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Rachel Barrett

Early Life

Rachel Barrett was born on 12 November 1874 in Camarthen, Wales. Her father, a surveyor, died when Rachel was four and she grew up in Llandello with her mother Anne Jones, a Welsh speaker, and two siblings. She studied at University College Wales, Aberystwyth, becoming a science teacher in Llangefni.


After attending a rally in Cardiff in 1906, Rachel joined the WSPU. She organised Adela Pankhurst’s 1907 visit to Wales, speaking on the same platform, where they were flour bombed. Rachel left teaching and moving to London to study at the LSE. She campaigned with other suggragettes who had trees in the plantation, such as Gladice Weevil, Nellie Crocker and Aeta Lamb. She left her studies to take up a permanent organiser role for the WSPU. She worked on a number of by-election campaigns before her heath broke down, returning to volunteer for work with Annie Kenney in Bristol before accepting a paid position for the WSPU in Newport. In 1910 she met Lloyd George to lobby for the Conciliation Bill. However after the 1912 raid on the WSPU’s Clement’s Inn headquarters and Christabel Pankhurst’s exile in Paris, Rachel moved back to London and subsequently became editor of the Suffragette magazine. After it was raided in 1913, she was sentenced to nine months imprisonment. She was released from Canterbury prison under the Cat and Mouse Act after hunger striking when she moved into ‘Mouse Castle’ the Brackenburys London home and, after subsequent arrests at IAR Wylie’s ‘Mouse Hole’. After further hunger strikes, she fled to Scotland, where the offices of the Suffragette were eventually relocated, using the pseudonym Miss Ashworth.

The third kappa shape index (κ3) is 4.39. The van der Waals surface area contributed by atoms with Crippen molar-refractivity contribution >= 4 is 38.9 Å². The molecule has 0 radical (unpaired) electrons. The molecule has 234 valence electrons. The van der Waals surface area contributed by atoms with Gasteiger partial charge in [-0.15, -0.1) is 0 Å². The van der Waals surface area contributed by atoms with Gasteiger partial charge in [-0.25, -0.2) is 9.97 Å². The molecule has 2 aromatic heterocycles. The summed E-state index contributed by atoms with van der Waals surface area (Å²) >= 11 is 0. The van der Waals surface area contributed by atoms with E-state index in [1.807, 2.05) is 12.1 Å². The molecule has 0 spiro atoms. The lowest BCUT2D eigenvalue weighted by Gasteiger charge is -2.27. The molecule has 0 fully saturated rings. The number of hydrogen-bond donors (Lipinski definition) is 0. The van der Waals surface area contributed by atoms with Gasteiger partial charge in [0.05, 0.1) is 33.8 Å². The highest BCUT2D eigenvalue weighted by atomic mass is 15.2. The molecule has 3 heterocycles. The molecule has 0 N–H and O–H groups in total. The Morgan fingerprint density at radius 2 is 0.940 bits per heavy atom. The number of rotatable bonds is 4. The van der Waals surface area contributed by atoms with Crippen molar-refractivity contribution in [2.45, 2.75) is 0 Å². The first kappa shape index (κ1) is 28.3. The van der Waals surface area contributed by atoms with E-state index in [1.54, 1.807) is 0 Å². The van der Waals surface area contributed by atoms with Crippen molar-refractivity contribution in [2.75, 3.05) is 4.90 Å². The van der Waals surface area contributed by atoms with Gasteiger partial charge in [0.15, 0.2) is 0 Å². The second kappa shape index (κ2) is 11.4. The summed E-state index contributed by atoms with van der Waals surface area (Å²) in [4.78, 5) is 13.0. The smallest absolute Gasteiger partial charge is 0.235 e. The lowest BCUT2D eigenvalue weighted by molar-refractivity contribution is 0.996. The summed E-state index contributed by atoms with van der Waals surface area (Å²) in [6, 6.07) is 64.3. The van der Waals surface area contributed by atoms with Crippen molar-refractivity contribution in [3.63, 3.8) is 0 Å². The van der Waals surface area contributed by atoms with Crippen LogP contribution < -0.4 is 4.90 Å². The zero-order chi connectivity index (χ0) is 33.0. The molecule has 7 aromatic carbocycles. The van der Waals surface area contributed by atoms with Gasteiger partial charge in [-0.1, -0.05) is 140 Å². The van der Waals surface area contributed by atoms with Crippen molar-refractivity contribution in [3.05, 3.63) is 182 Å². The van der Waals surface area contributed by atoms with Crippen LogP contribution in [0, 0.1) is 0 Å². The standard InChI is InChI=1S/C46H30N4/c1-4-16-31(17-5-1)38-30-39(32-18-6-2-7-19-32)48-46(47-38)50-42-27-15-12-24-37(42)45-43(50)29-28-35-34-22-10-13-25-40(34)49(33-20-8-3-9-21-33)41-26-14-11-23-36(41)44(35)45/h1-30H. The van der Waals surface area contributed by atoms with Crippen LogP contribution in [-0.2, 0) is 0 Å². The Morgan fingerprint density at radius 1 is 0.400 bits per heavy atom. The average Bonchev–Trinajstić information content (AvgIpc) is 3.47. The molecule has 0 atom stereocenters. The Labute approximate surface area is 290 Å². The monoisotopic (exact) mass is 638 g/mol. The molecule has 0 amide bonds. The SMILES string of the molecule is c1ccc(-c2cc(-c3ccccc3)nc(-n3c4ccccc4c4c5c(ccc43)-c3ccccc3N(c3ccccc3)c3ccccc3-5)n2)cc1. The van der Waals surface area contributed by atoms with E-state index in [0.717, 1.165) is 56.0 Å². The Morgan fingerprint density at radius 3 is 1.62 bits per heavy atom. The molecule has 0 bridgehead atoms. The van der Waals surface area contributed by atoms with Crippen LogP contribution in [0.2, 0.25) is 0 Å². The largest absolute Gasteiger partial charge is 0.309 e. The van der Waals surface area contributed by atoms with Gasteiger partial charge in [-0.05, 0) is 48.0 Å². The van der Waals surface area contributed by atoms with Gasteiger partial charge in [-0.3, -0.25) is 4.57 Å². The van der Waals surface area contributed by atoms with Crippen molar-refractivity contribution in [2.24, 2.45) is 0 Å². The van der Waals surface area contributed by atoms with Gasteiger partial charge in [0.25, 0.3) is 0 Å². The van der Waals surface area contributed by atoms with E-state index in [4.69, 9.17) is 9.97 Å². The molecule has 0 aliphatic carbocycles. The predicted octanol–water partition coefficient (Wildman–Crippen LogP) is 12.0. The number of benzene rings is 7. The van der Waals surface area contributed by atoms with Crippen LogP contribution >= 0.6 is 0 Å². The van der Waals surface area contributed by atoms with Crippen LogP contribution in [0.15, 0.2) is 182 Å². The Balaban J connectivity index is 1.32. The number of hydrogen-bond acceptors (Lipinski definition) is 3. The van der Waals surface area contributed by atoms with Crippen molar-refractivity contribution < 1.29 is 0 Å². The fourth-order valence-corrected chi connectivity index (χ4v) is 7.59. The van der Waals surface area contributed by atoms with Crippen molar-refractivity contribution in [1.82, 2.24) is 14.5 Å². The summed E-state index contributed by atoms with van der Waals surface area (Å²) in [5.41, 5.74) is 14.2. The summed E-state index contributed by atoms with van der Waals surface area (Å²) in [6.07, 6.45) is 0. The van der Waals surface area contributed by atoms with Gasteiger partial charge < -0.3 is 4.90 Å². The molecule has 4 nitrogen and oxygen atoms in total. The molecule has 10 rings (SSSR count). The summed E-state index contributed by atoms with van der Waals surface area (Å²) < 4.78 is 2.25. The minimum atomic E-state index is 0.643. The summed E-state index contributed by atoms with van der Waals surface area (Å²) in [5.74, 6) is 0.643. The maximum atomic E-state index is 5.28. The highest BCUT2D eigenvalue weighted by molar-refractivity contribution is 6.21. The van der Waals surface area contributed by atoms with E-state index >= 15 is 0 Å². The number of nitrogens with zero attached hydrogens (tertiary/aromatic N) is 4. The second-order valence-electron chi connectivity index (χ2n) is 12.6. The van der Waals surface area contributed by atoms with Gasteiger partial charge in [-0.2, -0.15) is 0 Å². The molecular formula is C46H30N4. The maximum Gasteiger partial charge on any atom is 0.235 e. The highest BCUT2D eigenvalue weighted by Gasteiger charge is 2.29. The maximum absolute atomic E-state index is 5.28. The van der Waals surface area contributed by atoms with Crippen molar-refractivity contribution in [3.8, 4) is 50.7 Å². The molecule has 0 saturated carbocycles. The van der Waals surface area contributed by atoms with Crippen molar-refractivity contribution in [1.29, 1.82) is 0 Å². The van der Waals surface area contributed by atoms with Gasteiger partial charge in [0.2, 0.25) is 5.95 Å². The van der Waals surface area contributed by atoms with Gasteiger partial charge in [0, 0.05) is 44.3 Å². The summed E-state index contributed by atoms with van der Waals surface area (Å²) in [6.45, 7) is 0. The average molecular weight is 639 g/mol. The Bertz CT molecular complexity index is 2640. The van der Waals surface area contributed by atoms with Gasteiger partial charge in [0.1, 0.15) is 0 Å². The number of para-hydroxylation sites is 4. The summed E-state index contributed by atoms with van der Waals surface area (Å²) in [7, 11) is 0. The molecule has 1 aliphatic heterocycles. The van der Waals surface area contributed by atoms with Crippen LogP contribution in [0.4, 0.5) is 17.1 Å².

Later Life

Rachel continued to work for full women’s suffrage after World War I and later raised funds for a statue of Emmeline Pankhurst. In 1929, she became secretary of the Equal Political rights Campaign Committee. In the 1930s, she moved to Lamb Cottage, Sible Hedingham, Essex, where she lived with her partner, Australian author, IAR Wylie. The two women had spent 1919 driving across America, living for a while in California. Rachel did on 26 August 1953 at a Sussex nursing home.


‘I could always hear the click of Scotland Yard listening in.’ Rachel Barratt on her phone calls with Christabel Pankhurst.